The grazers (scrapers) feed off of periphyton that accumulates on larger structures such as stones, wood or large aquatic plants. These include snails, caddisflies (Glossosoma genus), and other organisms.
Because of the structure of organic matter at different sections in a river, the make up and frequency of these groups in a community vary. In the upper reaches of a river, shredders and collectors make up a large percentage of total macroinvertebrates due to the excess presence of coarse plant matter. In the midreaches of a stream or river, where more light is available, there is an increase in the proportion of grazers due to the presence of periphyton. Shredders only make up a small percentage of the total invertebrates due to the lack of coarse organic matter making its way downstream. In the lower reaches, organic matter has been shredded completely to the level of FPOM or UPOM (Ultra-fine Particulate Organic Matter). Due to the increase in fine particulate organic matter, collectors are the most abundant in the lower reaches, feeding off organic matter and surface films. The proportion of predators in all sections remains largely constant and only changes in species composition. The reason for the even distribution is that predators are not dependent on the size of the organic matter but on the availability of prey animals in the area. Atypical changes in the composition of these groups of organisms within a watercourse, such as an increased number of choppers in a major river area (mid to lower reach) or a lack of these organisms in the upper reaches, suggest a possible disturbance.
The River Continuum Concept assigns different sections of a river into three rough classifications. These classifications apply to all river waters, from small streams to medium-sized and large rivers.
The creek area in the upper reaches or headwaters of a water system is usually very narrow and lined by thick shore vegetation. This prevents the penetration of sunlight, in turn decreasing the production of organic material through photosynthesis in the water. The majority of the organic matter that does make its way into the system is in the form allochthonous plant material that falls into the river, such as leaves and sticks. In this section, respiration (consumption) out paces production (P/R<1). Here shredders play a major role in breaking down coarse plant material. In this area, the largest diversity of organic material can be expected.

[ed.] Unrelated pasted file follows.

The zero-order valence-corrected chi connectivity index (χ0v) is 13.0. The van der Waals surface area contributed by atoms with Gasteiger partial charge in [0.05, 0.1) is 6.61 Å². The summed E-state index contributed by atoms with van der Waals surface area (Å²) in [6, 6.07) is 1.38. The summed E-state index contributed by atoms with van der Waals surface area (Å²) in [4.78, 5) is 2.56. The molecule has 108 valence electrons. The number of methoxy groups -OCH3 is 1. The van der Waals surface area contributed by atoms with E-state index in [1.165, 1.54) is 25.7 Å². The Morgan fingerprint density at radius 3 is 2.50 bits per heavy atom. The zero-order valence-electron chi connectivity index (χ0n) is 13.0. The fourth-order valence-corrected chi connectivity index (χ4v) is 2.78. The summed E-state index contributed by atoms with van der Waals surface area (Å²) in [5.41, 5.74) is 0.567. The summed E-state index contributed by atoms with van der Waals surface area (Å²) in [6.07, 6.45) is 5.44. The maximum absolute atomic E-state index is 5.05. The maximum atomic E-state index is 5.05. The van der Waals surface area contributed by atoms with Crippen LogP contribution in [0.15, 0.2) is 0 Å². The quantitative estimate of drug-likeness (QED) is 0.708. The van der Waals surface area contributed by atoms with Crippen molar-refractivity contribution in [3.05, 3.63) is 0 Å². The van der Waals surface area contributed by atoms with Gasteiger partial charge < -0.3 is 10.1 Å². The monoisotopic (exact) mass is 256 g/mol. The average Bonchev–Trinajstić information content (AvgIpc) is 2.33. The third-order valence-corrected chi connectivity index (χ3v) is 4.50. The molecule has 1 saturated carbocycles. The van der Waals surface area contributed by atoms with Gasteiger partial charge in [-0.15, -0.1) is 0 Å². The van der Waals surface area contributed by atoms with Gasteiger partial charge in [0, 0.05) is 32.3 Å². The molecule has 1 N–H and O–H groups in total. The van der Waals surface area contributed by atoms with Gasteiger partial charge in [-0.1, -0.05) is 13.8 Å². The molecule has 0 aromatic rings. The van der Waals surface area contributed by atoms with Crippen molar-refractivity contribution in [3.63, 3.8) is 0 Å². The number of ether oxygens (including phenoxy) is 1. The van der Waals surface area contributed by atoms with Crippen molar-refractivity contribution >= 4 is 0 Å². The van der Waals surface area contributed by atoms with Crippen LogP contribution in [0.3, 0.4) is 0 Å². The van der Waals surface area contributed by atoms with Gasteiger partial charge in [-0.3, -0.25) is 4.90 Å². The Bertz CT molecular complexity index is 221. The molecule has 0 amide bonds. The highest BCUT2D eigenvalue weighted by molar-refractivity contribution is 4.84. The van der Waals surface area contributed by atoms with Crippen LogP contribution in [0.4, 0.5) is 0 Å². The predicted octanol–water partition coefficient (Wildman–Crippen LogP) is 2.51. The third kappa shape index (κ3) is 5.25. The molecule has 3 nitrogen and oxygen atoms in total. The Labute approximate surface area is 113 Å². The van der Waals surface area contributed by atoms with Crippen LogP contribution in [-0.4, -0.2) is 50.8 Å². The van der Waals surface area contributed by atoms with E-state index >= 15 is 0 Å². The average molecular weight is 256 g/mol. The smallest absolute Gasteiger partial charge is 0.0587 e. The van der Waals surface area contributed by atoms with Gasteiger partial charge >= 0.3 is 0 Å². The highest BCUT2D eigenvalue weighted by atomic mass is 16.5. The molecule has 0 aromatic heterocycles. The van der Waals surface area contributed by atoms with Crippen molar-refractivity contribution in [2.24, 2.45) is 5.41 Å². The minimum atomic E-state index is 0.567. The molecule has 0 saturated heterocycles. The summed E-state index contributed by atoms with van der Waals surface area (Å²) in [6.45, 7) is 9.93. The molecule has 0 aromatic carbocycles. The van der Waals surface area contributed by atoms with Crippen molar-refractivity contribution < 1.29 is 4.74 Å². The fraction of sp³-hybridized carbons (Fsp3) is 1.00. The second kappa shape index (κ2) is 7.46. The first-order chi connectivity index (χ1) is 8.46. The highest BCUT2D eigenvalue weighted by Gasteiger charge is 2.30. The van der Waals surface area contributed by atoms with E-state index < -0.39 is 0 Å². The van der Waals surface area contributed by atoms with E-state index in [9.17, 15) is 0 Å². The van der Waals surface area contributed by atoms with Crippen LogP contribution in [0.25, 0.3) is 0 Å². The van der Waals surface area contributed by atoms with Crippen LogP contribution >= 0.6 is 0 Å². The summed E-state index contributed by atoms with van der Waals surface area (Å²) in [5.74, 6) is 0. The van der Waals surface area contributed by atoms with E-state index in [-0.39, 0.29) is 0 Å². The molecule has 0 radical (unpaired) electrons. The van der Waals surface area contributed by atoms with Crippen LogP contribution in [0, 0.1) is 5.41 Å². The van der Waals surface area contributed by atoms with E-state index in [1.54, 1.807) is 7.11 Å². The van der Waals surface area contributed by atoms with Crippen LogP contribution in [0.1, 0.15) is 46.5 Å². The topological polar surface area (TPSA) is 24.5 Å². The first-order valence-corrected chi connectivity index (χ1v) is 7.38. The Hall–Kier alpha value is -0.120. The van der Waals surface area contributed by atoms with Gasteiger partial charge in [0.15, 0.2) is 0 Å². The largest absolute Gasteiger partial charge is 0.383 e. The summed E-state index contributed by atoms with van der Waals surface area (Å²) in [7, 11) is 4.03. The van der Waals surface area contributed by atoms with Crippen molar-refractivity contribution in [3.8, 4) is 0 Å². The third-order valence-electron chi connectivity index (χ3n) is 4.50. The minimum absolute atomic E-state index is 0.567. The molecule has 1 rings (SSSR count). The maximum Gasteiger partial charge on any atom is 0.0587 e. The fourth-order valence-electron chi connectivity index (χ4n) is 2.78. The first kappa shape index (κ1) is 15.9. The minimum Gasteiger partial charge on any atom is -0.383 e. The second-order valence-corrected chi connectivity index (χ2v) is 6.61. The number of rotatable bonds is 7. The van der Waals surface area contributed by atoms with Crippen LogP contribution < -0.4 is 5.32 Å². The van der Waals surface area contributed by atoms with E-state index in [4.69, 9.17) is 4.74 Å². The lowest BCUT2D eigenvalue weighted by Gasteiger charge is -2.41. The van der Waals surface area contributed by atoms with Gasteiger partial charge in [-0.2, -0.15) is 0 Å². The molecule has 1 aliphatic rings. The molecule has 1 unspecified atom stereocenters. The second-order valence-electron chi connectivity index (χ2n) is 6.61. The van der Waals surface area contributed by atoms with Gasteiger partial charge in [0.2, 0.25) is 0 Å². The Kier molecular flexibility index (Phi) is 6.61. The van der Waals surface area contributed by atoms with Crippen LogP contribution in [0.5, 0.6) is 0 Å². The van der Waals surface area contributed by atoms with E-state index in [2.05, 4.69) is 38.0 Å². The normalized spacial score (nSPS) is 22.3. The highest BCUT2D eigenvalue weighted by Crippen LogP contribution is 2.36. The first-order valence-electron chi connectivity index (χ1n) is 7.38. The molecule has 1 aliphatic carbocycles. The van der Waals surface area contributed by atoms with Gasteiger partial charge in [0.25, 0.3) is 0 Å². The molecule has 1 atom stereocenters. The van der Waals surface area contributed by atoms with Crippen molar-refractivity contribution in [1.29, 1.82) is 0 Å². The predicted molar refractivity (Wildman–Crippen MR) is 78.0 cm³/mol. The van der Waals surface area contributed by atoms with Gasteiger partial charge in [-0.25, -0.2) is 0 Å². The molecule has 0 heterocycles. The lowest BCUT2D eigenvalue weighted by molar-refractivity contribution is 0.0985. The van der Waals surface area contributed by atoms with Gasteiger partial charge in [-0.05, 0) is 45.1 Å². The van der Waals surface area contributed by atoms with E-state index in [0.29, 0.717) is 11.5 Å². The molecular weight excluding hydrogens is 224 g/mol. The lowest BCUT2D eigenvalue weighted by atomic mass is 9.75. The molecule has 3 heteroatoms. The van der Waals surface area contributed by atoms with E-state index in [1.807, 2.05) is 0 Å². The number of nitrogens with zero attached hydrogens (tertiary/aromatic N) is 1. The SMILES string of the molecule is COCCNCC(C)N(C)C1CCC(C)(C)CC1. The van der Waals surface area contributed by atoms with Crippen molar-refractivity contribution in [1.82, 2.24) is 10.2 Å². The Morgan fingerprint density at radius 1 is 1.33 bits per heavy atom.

In the midreaches of a river, river structures such as rocks and trees play an important role as a supplier of organic material such as periphyton and other autochthonous organic materials. The photosynthesis to respiration ratio is larger in this section and amounts to P: R> 1. The percentage of shredders in this area is less than that of the headwaters, due to lack of coarse plant particulate. Collectors and grazers make up a majority of the macro invertebrate structure in this area, with the predator's share remaining unchanged.
In the lower reaches, there is a large flux in particulate material and also a decrease in production through photosynthesis, due to an increase in water cloudiness (turbidity) and surface film from suspended FPOM. Here, like the headwaters, respiration outpaces photosynthesis, making the ratio again less than 1 (P: R <1). The living community in these areas are made up of almost exclusively collectors, as well as a small share of predators.
The continuous changes down the water route are due to various factors. As described above, at its beginning, the river is very strongly influenced by material from outside the system, especially organic material which is consumed by various macroinvertebrates (mainly shredders). As you go further down the system there is an increase in autochthonous (i.e., within the system) production of organic material such as periphyton. The extent of this production varies depending on the amount of sunlight present. The last area is less dependent on the outside but still very much influenced by the degradation processes. In a continuous system without interference, such as by inflows, this development is possible in all river systems, with some variations occurring due to seasonal changes and other environmental factors (especially temperature).